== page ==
by Adrienne Decker
The Oregon Folklife Network (OFN) is proud to present its new exhibit Buckaroo Traditions of Oregon. This exhibit celebrates the continuity of occupational traditions in rural Oregon and encourages audience understanding and appreciation of art forms arising from ranching practices. The exhibit was made possible by funding from the National Endowment for the Arts and the fieldwork of folklorists Douglas Manger and LuAnne Kozma. Featuring artists from Malheur, Harney and Lake counties, the exhibit traces the development from vaquero to buckaroo and promotes the work of some of Oregon’s finest gear makers.
Cowboys have made an enduring mark on the American popular imagination, but not every cowboy is a buckaroo. What sets them apart? In addition to their sense of style and self-sufficiency, buckaroos work almost exclusively from horseback in the manner of their vaquero predecessors. In the Great Basin, knowledge of many vaquero and buckaroo traditions have been passed along through families and become integrated into the lives of working ranchers and horsemen. Buckaroos are unique in their use of extensive horse training techniques and custom handcrafted gear, including traditional saddles featuring intricate leather- and silverwork as well as mecates (ropes) made from horse mane hair and braided rawhide reatas (lassos).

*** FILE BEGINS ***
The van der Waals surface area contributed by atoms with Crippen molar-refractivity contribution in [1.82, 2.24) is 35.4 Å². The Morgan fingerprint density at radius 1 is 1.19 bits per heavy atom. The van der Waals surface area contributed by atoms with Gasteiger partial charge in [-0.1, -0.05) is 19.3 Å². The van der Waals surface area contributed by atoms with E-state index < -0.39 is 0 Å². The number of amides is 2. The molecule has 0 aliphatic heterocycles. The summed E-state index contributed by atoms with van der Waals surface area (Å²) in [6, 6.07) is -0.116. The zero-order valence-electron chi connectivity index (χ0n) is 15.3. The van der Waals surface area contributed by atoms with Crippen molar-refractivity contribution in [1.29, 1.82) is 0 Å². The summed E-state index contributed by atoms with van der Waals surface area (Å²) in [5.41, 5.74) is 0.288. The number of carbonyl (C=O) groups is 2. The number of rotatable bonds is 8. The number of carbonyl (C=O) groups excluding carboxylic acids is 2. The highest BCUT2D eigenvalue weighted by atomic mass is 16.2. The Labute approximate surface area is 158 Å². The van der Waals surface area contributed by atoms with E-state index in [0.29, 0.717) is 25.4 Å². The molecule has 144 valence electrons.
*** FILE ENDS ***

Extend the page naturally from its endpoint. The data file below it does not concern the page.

Some of the most vibrant examples of buckaroo artistic traditions are thriving in rural eastern and southern Oregon, despite their decline elsewhere. Buckaroo Traditions of Oregon features a hackamore from the workshop of Bill and Teresa Black, mecates by Merlin Rupp and Helen Dougal Corbari, and the tooled leatherwork of saddle makers Steve McKay and Len Babb. Each of these pieces represents a unique blend of hard work and artistry.
Buckaroo Traditions of Oregon is on display now in the OFN exhibit cases on the second floor of UO Knight Library, Room 242.